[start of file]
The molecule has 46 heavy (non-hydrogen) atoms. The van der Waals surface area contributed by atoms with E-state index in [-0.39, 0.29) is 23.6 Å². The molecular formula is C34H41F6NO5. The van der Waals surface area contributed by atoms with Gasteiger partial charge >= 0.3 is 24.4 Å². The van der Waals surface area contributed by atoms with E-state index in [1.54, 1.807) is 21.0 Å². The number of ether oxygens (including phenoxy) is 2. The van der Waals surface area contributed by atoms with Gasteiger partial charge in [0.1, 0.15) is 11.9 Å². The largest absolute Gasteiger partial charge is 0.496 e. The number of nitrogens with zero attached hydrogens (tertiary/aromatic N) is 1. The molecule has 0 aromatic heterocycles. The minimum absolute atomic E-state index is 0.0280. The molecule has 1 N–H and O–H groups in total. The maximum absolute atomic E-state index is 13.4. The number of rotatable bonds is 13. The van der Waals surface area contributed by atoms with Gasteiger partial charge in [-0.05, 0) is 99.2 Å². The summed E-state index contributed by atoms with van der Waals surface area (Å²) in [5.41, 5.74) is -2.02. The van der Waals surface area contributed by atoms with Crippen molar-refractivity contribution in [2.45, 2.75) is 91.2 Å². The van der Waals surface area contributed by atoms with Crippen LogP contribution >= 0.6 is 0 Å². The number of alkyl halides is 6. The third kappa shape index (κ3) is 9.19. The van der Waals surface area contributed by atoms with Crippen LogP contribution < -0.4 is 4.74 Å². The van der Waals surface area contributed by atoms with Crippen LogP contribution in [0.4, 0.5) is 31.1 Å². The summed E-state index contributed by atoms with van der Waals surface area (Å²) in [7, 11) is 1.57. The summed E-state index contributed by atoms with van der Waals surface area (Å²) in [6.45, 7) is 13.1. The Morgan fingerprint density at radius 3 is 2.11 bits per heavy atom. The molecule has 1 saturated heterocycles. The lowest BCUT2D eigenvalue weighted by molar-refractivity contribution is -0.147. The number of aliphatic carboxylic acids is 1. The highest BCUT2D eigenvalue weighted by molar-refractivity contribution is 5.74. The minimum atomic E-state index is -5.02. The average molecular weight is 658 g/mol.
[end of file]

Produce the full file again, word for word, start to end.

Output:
The molecule has 46 heavy (non-hydrogen) atoms. The van der Waals surface area contributed by atoms with E-state index in [-0.39, 0.29) is 23.6 Å². The molecular formula is C34H41F6NO5. The van der Waals surface area contributed by atoms with Gasteiger partial charge >= 0.3 is 24.4 Å². The van der Waals surface area contributed by atoms with E-state index in [1.54, 1.807) is 21.0 Å². The number of ether oxygens (including phenoxy) is 2. The van der Waals surface area contributed by atoms with Gasteiger partial charge in [0.1, 0.15) is 11.9 Å². The largest absolute Gasteiger partial charge is 0.496 e. The number of nitrogens with zero attached hydrogens (tertiary/aromatic N) is 1. The molecule has 0 aromatic heterocycles. The minimum absolute atomic E-state index is 0.0280. The molecule has 1 N–H and O–H groups in total. The maximum absolute atomic E-state index is 13.4. The number of rotatable bonds is 13. The van der Waals surface area contributed by atoms with Gasteiger partial charge in [-0.05, 0) is 99.2 Å². The summed E-state index contributed by atoms with van der Waals surface area (Å²) in [5.41, 5.74) is -2.02. The van der Waals surface area contributed by atoms with Crippen molar-refractivity contribution in [2.45, 2.75) is 91.2 Å². The van der Waals surface area contributed by atoms with Crippen LogP contribution >= 0.6 is 0 Å². The number of alkyl halides is 6. The third kappa shape index (κ3) is 9.19. The van der Waals surface area contributed by atoms with Crippen LogP contribution < -0.4 is 4.74 Å². The van der Waals surface area contributed by atoms with Crippen LogP contribution in [0.4, 0.5) is 31.1 Å². The summed E-state index contributed by atoms with van der Waals surface area (Å²) in [7, 11) is 1.57. The summed E-state index contributed by atoms with van der Waals surface area (Å²) in [6.45, 7) is 13.1. The Morgan fingerprint density at radius 3 is 2.11 bits per heavy atom. The molecule has 1 saturated heterocycles. The lowest BCUT2D eigenvalue weighted by molar-refractivity contribution is -0.147. The number of aliphatic carboxylic acids is 1. The highest BCUT2D eigenvalue weighted by molar-refractivity contribution is 5.74. The minimum atomic E-state index is -5.02. The average molecular weight is 658 g/mol.